How NFS v. 4 works?

Hi people,

here we have the problem with understanding how the NFS works.
The situation:
we have two servers - SLES 10 and SLES 11 with NFS enabled. For users
we use local password file method.
with SLES you have two options - you can use default NFS settings (v.3
I guess) and you can use v.4 NFS options that includes user mapping
And the v.4 option is supported only in SLES 11 client (I can’t find
any remarks about it in SLES 10 NFS client).

Then we have two identical users on both computers with some rights to
files and folders (complex enough, actually they are Oracle accounts).
And we need to give access for the user from one server to another via
NFS with user mapping.

So we have the following results:
If the user ID on both servers are identical (104 for example) - there
are no problem even if we use default NFS settings.
But if the user ID differs (104 on one server and 105 on other) - there
is no option to map one ID to other even if we use “true” v.4 NFS
settings (with editing idmap.conf).

I read RTFM and found very poor information about v.4 NFS configuring,
so now I can’t understand the basic function:

  • if NFS v.4 can only map user with identical ID from one server to
    other, then I have no chances with mapping users with identical IDs
  • if there is somwhere more sophisticated configuring for NFS v.4,
    where this option is available (may be NFS upgrade needed), please point
    me there

Thank you in advance


Teacher_77’s Profile:
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I don’t have a full explanation of how idmapd works and what various
configurations will or won’t work in specific environments, but here’s a
couple points I can offer:

  • SLES 10 supports nfsv4 (both as client and server) also, it doesn’t
    have to be SLES 11.

  • To my understanding idmapd is supposed to automatically map between
    users of the same name, even if they do not have the same UID. Many
    people find that is not working by default on their systems, and they
    benefit from TID 7005060.


dpartrid’s Profile:
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Thank you for reply…
I’ve read this TID but found it useless - there is no explanation of
Mapping section of the idmapd.conf file, only default entries.

I’ve done plenty of experiments and noticed the following:

  • I can change ID interpretation with defaults in idmapd.conf only on
    client side.
  • If I use nfs option with mount, it maps IDs from remote server to
    user names from local password file.
  • If I use nfs4 option with mount, it shows true (remote) user names.
    This is mapping ID in work.

BUT the server itself ALWAYS map client ID to local name. So if on the
client side user have ID 105, I found no way to map it to the username
with ID 104 on server.
The final task is to grant local rights to files to remote user.
I think Mapping section CAN do it, but I failed to google some examples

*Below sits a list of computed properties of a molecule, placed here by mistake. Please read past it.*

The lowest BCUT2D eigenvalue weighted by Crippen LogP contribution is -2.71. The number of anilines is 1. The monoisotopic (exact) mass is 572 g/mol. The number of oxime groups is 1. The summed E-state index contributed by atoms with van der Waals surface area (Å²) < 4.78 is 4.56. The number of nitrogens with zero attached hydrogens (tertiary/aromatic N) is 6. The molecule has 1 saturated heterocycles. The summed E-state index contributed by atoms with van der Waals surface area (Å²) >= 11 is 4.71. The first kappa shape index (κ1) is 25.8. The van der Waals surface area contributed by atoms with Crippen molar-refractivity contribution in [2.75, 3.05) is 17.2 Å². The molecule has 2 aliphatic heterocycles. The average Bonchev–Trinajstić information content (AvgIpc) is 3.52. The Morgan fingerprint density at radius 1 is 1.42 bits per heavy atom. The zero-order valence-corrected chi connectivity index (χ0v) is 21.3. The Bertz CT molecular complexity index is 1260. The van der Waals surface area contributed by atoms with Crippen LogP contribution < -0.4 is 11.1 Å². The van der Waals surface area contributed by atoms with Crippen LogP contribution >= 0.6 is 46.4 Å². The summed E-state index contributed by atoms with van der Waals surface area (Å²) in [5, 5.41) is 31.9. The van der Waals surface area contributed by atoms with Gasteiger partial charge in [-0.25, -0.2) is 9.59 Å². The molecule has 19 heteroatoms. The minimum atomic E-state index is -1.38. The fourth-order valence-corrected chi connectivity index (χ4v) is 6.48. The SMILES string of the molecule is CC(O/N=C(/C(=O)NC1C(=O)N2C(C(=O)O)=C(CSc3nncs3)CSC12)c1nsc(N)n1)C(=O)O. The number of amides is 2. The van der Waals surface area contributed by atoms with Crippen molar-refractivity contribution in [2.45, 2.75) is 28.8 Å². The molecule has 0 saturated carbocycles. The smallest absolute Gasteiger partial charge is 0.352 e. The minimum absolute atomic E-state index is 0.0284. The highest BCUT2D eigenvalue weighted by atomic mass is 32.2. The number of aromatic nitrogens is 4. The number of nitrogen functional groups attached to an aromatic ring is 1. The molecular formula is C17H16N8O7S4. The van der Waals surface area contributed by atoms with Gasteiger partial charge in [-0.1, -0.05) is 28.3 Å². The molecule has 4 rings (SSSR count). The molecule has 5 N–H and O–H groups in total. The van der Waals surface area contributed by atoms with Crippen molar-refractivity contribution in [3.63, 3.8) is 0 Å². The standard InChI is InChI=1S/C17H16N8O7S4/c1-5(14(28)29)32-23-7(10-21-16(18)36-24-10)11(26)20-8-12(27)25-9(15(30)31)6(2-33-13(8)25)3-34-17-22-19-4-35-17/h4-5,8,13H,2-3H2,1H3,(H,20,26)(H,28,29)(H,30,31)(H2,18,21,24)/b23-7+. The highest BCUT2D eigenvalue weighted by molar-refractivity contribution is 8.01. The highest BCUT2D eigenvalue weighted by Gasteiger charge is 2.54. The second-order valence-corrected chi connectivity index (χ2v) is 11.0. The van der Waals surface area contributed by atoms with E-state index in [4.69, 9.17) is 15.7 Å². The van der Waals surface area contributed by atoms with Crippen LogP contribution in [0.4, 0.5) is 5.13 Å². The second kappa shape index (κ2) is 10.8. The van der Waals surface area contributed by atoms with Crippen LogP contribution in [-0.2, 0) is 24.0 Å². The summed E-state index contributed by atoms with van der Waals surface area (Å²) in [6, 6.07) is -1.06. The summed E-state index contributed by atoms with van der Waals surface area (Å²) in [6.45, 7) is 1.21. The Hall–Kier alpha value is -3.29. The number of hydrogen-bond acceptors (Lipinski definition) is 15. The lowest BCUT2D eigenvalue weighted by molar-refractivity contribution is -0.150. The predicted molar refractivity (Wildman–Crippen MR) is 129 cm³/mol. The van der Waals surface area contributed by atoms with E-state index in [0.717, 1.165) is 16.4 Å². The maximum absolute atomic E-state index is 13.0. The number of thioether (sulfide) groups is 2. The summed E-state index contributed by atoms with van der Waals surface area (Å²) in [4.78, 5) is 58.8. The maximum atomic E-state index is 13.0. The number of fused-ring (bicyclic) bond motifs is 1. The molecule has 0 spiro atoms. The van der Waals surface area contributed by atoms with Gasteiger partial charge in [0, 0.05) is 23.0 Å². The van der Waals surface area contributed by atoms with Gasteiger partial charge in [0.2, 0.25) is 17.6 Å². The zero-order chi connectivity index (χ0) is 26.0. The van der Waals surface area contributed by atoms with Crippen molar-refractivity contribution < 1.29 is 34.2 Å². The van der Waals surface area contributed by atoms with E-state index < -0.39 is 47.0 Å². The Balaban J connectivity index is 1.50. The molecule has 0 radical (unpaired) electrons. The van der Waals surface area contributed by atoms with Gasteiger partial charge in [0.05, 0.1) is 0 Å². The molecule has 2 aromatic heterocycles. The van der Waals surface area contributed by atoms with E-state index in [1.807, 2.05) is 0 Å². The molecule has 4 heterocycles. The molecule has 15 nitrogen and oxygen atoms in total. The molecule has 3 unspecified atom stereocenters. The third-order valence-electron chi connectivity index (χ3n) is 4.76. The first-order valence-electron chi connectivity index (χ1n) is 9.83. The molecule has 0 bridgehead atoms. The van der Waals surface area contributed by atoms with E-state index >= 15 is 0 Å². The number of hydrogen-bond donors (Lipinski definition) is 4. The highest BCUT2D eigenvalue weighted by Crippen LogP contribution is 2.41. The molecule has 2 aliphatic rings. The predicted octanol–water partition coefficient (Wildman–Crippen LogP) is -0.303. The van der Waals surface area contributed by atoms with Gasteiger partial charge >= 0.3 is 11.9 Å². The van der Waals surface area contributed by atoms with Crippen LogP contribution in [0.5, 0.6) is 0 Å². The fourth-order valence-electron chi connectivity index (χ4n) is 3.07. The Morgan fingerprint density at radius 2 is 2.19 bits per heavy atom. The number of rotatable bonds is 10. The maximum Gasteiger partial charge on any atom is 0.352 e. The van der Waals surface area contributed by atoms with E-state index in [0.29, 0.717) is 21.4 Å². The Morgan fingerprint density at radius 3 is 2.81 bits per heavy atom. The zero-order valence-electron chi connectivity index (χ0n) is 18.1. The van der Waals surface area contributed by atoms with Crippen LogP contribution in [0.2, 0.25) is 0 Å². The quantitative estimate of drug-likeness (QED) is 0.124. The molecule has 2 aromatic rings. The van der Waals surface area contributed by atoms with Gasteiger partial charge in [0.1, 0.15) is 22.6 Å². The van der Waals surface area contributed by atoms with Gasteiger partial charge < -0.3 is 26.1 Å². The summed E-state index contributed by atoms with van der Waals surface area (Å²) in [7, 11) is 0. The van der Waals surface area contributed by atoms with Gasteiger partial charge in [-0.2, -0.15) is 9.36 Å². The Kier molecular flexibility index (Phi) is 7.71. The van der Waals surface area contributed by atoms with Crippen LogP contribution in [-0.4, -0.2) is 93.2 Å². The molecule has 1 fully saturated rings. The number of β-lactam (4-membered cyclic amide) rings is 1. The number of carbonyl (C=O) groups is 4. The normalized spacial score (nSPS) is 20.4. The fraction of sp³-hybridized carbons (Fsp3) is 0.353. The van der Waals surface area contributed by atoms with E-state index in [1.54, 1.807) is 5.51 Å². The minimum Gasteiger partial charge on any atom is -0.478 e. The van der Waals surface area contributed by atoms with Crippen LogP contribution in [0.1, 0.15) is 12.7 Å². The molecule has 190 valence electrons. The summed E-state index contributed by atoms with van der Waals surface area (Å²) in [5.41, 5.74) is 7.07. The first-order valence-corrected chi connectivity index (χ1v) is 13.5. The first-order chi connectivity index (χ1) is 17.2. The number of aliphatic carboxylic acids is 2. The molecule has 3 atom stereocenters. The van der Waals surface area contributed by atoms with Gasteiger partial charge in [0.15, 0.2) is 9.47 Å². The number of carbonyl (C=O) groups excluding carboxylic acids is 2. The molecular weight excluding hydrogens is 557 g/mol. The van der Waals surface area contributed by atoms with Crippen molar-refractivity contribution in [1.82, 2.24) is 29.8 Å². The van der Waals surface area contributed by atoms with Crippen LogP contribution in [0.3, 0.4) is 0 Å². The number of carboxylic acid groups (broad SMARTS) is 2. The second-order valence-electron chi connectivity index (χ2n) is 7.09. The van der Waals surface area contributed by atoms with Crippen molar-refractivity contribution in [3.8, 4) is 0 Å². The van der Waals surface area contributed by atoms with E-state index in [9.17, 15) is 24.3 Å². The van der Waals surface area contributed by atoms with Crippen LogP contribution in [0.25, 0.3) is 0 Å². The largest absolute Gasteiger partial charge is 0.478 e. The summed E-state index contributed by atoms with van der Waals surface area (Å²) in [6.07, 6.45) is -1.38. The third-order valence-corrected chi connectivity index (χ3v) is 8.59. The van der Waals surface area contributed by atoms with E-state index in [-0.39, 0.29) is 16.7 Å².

or explanations.


Teacher_77’s Profile:
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I’m sorry, I guess I’m not very useful for idmapd. I can offer slightly
more info than I did before (plus considerable empathy) but I don’t
really have the answers you seek.

You wrote:[color=blue]

there is no explanation of Mapping section of the idmapd.conf file,[/color]
only default entries.

As far as I can tell, it is a misconception to think that you get to
define user mappings manually by using the [Mapping] section, or that
there can be entries other than the ‘defaults’. I’m only going by the
man page for idmapd.conf, which says that the variables allowed in the
Mapping section are Nobody-User and Nobody-Group. That seems to imply
that no other variables would be valid for that section. So, as far as
I can tell, individual user mappings would rely on correctly setting up
your domain so that idmap can figure that stuff out. But I’m not
entirely sure what “correctly setting up your domain” would look like.

I did some testing in a manner that seems similar to what you
described… and I was having problems like yours. So I began to
re-examine my lack-of-understanding of idmapd.

Previously, I was under the impression that idmapd would allow you to
have a server and a client with different UIDs/GIDs for the same
usernames, and it would automatically figure out how to map those for
you by passing names over the wire instead of UIDs. But according to
what I’m starting to find in different places online (which I’m not
fully understanding yet) some people appear to be saying that with
idmapd, within any domain, you have to have a common authentication
mechanism so that all names / uids / gids are in agreement. My reaction
is, “Okay, but then… if you have that… why would you need idmapd?”
It may be that instead of idmapd being intended to map joe on host1 to
joe on host2 (all within one domain), that it is instead supposed to
help map between joe@domain1 to joe@domain2 (but all occurrances of
joe@domain1 have to be in agreement already, as do all occurances of
joe@domain2). I started trying to test that distinction by setting up
another domain, but I had no more success or clues or clarity come

Obviously idmapd uses some paradigm more complicated than I have
grasped yet. Sounds like we’re both in the same boat. Anyway, for the
moment all I can say is that if you get your various systems resolving
names/IDs against a common database, then you should avoid problems.
But it you specifically were hoping for something that could map users
for you and allow you to avoid using a common database, you might be out
of luck. Not sure.


dpartrid’s Profile:
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